Katie Meilleur – Certified Relationship Life Coach

Emotional Abuse


I am about to start a 6 week series on the subject of abuse. I will cover emotional, verbal, physical, and sexual abuse, as well as workplace bullying and a final entry on breaking the cycle of abuse, the things you can do to change the way things are currently in a relationship you are in that you believe may be abusive. Today I will touch on emotional abuse.

But first, let us define emotional abuse. Emotional abuse can include anything that destroys your sense of self worth, causes anxiety, depression, fear of your partner (or parent, co-worker, etc that is the abuser), walking on eggshells, feeling stuck in the relationship, feeling like there is no way out, alone, isolated. It can include verbal abuse, such as name calling, and yelling, blaming and inflicting shame on the one being abused. It can include threats of violence if they don’t get their way, it can include belittling or attempts to control you. Emotional abuse tends to be looked at as the least important among the other forms of abuse, as there are no visible scars. But the emotional wounding it causes to one’s sense of self esteem and value runs deep. It can cause self-doubt, self hatred, feelings of being useless or worthless. None of which are true, because all of us are created with divine worth. Our sense of worth is NOT from any external source, such as the person you are in an abusive relationship with. If you used to feel better about yourself, and now you feel like you are weak and helpless and as if the abuser is the one belittling your worth, than this may be a sign that you are in an abusive relationship. However, many people caught in abusive relationships are actually repeating patterns from some sort of early childhood abuse, and may not even recognize you are in an emotionally abusive relationship, as your recollections of what “normal” is, looks like abuse. Here are some signs to look for to help you identify whether you are in an emotionally abusi e relationship.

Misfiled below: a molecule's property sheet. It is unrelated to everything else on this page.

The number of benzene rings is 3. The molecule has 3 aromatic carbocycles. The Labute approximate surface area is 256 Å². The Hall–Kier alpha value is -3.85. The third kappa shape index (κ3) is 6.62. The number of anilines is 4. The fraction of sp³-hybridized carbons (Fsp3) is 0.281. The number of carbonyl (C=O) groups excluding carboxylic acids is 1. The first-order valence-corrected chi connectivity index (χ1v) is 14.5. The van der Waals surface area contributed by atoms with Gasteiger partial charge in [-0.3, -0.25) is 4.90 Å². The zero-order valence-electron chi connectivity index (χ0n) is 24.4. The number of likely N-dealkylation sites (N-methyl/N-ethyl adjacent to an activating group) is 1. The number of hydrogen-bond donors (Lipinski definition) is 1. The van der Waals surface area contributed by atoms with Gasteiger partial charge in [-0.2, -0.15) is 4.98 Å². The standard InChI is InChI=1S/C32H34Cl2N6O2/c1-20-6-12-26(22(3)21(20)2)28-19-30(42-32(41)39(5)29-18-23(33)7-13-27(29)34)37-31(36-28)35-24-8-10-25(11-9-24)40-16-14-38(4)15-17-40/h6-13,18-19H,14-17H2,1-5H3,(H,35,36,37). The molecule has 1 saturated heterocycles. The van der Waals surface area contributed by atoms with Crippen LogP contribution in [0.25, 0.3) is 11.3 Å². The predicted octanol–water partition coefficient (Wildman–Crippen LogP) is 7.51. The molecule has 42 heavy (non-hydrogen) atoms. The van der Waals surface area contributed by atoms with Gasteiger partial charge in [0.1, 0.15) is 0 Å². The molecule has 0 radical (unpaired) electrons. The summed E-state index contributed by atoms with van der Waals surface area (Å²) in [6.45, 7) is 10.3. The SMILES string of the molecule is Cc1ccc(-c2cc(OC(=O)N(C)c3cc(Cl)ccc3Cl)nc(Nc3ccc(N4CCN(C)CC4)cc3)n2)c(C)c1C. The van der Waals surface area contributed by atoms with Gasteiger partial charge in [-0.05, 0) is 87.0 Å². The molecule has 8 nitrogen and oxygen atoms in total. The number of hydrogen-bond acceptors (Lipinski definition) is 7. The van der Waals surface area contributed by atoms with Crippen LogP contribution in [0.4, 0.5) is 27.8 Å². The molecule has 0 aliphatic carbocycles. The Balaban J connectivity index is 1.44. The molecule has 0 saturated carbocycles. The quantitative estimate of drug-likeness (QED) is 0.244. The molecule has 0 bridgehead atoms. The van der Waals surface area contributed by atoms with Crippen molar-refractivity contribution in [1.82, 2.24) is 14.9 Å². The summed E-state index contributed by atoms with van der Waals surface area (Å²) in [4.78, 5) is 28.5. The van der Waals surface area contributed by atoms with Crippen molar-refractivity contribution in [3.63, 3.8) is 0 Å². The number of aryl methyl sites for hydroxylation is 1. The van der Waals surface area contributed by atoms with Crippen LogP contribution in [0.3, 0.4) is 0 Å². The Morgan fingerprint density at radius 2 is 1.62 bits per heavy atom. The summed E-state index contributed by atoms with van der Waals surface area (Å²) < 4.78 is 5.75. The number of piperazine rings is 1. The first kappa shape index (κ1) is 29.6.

Are you being emotionally abused?

1. Are you treated like a child? Do you feel you need to get permission before making even the smallest choices or decisions?